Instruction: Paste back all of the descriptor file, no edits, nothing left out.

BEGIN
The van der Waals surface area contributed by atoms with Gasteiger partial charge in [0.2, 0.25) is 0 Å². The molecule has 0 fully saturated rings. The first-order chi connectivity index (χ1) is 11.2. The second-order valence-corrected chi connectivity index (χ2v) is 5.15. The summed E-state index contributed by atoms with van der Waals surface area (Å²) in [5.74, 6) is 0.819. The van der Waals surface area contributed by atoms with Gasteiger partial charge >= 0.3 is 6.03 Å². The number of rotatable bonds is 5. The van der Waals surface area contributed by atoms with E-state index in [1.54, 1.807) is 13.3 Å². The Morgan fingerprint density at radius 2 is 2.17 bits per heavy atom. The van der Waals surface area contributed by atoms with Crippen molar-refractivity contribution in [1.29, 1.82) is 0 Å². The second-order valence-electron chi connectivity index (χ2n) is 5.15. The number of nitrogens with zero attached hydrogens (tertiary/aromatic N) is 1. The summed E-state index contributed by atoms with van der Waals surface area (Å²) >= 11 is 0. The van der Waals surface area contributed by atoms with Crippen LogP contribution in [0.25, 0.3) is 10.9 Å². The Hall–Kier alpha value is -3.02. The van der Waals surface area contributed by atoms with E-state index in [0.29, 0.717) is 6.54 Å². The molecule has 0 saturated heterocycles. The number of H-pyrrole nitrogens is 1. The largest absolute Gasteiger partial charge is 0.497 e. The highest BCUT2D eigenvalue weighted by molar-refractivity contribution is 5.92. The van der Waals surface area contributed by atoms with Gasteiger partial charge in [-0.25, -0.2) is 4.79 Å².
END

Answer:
The van der Waals surface area contributed by atoms with Gasteiger partial charge in [0.2, 0.25) is 0 Å². The molecule has 0 fully saturated rings. The first-order chi connectivity index (χ1) is 11.2. The second-order valence-corrected chi connectivity index (χ2v) is 5.15. The summed E-state index contributed by atoms with van der Waals surface area (Å²) in [5.74, 6) is 0.819. The van der Waals surface area contributed by atoms with Gasteiger partial charge >= 0.3 is 6.03 Å². The number of rotatable bonds is 5. The van der Waals surface area contributed by atoms with E-state index in [1.54, 1.807) is 13.3 Å². The Morgan fingerprint density at radius 2 is 2.17 bits per heavy atom. The van der Waals surface area contributed by atoms with Crippen molar-refractivity contribution in [1.29, 1.82) is 0 Å². The second-order valence-electron chi connectivity index (χ2n) is 5.15. The number of nitrogens with zero attached hydrogens (tertiary/aromatic N) is 1. The summed E-state index contributed by atoms with van der Waals surface area (Å²) >= 11 is 0. The van der Waals surface area contributed by atoms with Crippen LogP contribution in [0.25, 0.3) is 10.9 Å². The Hall–Kier alpha value is -3.02. The van der Waals surface area contributed by atoms with E-state index in [0.29, 0.717) is 6.54 Å². The molecule has 0 saturated heterocycles. The number of H-pyrrole nitrogens is 1. The largest absolute Gasteiger partial charge is 0.497 e. The highest BCUT2D eigenvalue weighted by molar-refractivity contribution is 5.92. The van der Waals surface area contributed by atoms with Gasteiger partial charge in [-0.25, -0.2) is 4.79 Å².